Mozambican Leader Agrees to Foreign Mediation, Renamo Says

  • Opposition suggests EU, South African and Catholic arbitrators
  • President spoke with opposition twice by phone, Renamo says

Mozambique President Filipe Nyusi and the main opposition party’s leader spoke this week and agreed to include international mediators in negotiations to end violence that’s killed hundreds of people since 2013, Renamo leader Afonso Dhlakama said.

“We have agreed on finding solutions as Mozambicans as guns will never solve our problems,” Dhlakama told reporters by phone. “The government, as you know, was refusing international mediation, but we insisted on this. Finally, he understood it was necessary to have the presence of international mediators.”

Dhlakama said he reiterated his request for arbitration by the European Union, South Africa and Catholic Church during two phone conversations with Nyusi earlier this week. A physical meeting will take place after a deal is reached with the help of international mediators, he said.

Renamo resumed an insurgency against the government in 2013, two decades after it ended a civil war against the country’s ruling Front for the Liberation of Mozambique. The latest round of conflict has left more than 300 people dead, according to the Armed Conflict Location and Event Data Project, a project run by the University of Sussex in the U.K. that draws statistics from reports by the media, humanitarian agencies and other groups.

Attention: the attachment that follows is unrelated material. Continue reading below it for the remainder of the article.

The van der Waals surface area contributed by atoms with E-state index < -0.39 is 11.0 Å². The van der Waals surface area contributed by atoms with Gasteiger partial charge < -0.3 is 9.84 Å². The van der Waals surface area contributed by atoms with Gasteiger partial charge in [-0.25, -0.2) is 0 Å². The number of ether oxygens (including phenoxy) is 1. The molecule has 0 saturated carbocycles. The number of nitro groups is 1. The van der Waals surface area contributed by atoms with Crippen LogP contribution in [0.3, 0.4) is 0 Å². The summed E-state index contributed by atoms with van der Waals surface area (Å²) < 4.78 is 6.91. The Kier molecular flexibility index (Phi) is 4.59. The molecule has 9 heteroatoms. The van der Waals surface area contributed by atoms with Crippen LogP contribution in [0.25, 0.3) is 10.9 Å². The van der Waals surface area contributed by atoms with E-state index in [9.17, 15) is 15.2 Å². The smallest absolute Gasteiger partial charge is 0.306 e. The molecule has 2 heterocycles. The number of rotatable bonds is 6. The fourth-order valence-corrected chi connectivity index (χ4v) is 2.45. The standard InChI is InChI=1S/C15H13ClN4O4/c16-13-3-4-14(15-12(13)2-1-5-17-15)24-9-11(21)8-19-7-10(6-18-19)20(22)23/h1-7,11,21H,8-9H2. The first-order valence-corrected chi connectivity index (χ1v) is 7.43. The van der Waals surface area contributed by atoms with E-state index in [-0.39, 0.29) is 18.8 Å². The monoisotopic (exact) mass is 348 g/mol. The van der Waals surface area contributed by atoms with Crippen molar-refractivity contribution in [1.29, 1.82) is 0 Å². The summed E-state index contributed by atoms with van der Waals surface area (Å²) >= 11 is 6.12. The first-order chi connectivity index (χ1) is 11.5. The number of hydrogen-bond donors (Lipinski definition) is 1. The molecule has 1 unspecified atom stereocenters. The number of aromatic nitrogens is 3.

The violence has threatened transport links for mining companies in the coal-producing nation and slowed down trucks headed to neighboring countries hauling merchandise that’s imported through Mozambican ports.

Dhlakama said he couldn’t commit to an end of fighting between Renamo militia and government troops in the meantime. 

“I can’t promise a lateral cease-fire while the government troops keep hunting,” he said.

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